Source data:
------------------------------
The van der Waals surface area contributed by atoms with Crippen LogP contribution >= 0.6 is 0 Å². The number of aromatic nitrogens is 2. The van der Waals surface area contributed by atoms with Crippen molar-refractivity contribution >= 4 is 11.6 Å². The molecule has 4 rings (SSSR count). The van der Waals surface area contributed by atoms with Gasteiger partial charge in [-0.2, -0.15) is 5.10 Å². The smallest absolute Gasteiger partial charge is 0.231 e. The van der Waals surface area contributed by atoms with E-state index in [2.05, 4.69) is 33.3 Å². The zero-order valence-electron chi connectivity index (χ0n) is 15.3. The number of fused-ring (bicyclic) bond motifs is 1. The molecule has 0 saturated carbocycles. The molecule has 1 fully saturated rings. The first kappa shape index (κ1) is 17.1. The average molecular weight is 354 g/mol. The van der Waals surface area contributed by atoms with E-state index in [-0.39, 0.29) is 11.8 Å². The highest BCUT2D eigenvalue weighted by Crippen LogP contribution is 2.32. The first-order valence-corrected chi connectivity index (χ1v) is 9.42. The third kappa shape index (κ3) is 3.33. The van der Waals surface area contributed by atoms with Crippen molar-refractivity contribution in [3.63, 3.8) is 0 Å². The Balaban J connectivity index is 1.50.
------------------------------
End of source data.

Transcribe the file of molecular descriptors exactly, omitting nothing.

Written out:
The van der Waals surface area contributed by atoms with Crippen LogP contribution >= 0.6 is 0 Å². The number of aromatic nitrogens is 2. The van der Waals surface area contributed by atoms with Crippen molar-refractivity contribution >= 4 is 11.6 Å². The molecule has 4 rings (SSSR count). The van der Waals surface area contributed by atoms with Gasteiger partial charge in [-0.2, -0.15) is 5.10 Å². The smallest absolute Gasteiger partial charge is 0.231 e. The van der Waals surface area contributed by atoms with E-state index in [2.05, 4.69) is 33.3 Å². The zero-order valence-electron chi connectivity index (χ0n) is 15.3. The number of fused-ring (bicyclic) bond motifs is 1. The molecule has 0 saturated carbocycles. The molecule has 1 fully saturated rings. The first kappa shape index (κ1) is 17.1. The average molecular weight is 354 g/mol. The van der Waals surface area contributed by atoms with E-state index in [-0.39, 0.29) is 11.8 Å². The highest BCUT2D eigenvalue weighted by Crippen LogP contribution is 2.32. The first-order valence-corrected chi connectivity index (χ1v) is 9.42. The third kappa shape index (κ3) is 3.33. The van der Waals surface area contributed by atoms with Crippen molar-refractivity contribution in [3.63, 3.8) is 0 Å². The Balaban J connectivity index is 1.50.